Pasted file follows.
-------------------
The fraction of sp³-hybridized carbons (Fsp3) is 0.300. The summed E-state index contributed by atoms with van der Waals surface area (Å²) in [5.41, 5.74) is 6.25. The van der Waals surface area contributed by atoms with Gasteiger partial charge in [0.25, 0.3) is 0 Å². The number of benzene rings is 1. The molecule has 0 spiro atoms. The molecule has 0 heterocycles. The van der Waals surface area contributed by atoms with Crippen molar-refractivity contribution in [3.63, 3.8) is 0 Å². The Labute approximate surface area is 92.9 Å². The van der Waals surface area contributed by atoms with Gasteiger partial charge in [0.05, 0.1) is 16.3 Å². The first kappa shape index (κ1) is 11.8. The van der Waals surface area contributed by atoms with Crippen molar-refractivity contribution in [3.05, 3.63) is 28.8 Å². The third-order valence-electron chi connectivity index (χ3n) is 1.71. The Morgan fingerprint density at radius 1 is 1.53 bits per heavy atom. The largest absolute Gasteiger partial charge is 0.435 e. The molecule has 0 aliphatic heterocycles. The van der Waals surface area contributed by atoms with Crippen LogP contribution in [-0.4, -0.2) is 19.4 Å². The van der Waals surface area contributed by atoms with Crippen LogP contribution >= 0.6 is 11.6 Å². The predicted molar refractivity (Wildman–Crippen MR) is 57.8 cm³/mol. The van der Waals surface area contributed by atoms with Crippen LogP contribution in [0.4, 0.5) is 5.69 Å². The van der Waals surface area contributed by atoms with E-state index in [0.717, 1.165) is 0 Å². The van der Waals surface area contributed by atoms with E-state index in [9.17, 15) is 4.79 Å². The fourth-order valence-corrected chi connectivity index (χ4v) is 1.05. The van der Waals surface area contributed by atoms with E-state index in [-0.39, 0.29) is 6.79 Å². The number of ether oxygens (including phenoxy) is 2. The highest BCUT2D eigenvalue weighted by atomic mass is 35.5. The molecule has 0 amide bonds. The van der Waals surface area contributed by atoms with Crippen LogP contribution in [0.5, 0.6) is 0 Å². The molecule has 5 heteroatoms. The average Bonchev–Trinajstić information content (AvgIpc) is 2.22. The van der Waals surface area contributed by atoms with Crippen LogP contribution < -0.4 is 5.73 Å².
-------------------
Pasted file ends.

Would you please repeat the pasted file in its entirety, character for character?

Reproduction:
The fraction of sp³-hybridized carbons (Fsp3) is 0.300. The summed E-state index contributed by atoms with van der Waals surface area (Å²) in [5.41, 5.74) is 6.25. The van der Waals surface area contributed by atoms with Gasteiger partial charge in [0.25, 0.3) is 0 Å². The number of benzene rings is 1. The molecule has 0 spiro atoms. The molecule has 0 heterocycles. The van der Waals surface area contributed by atoms with Crippen molar-refractivity contribution in [3.63, 3.8) is 0 Å². The Labute approximate surface area is 92.9 Å². The van der Waals surface area contributed by atoms with Gasteiger partial charge in [0.05, 0.1) is 16.3 Å². The first kappa shape index (κ1) is 11.8. The van der Waals surface area contributed by atoms with Crippen molar-refractivity contribution in [3.05, 3.63) is 28.8 Å². The third-order valence-electron chi connectivity index (χ3n) is 1.71. The Morgan fingerprint density at radius 1 is 1.53 bits per heavy atom. The largest absolute Gasteiger partial charge is 0.435 e. The molecule has 0 aliphatic heterocycles. The van der Waals surface area contributed by atoms with Crippen LogP contribution in [-0.4, -0.2) is 19.4 Å². The van der Waals surface area contributed by atoms with Crippen LogP contribution >= 0.6 is 11.6 Å². The predicted molar refractivity (Wildman–Crippen MR) is 57.8 cm³/mol. The van der Waals surface area contributed by atoms with Crippen LogP contribution in [0.4, 0.5) is 5.69 Å². The van der Waals surface area contributed by atoms with E-state index in [0.717, 1.165) is 0 Å². The van der Waals surface area contributed by atoms with E-state index in [9.17, 15) is 4.79 Å². The fourth-order valence-corrected chi connectivity index (χ4v) is 1.05. The van der Waals surface area contributed by atoms with E-state index in [-0.39, 0.29) is 6.79 Å². The number of ether oxygens (including phenoxy) is 2. The highest BCUT2D eigenvalue weighted by atomic mass is 35.5. The molecule has 0 amide bonds. The van der Waals surface area contributed by atoms with Crippen LogP contribution in [0.5, 0.6) is 0 Å². The molecule has 5 heteroatoms. The average Bonchev–Trinajstić information content (AvgIpc) is 2.22. The van der Waals surface area contributed by atoms with Crippen LogP contribution < -0.4 is 5.73 Å².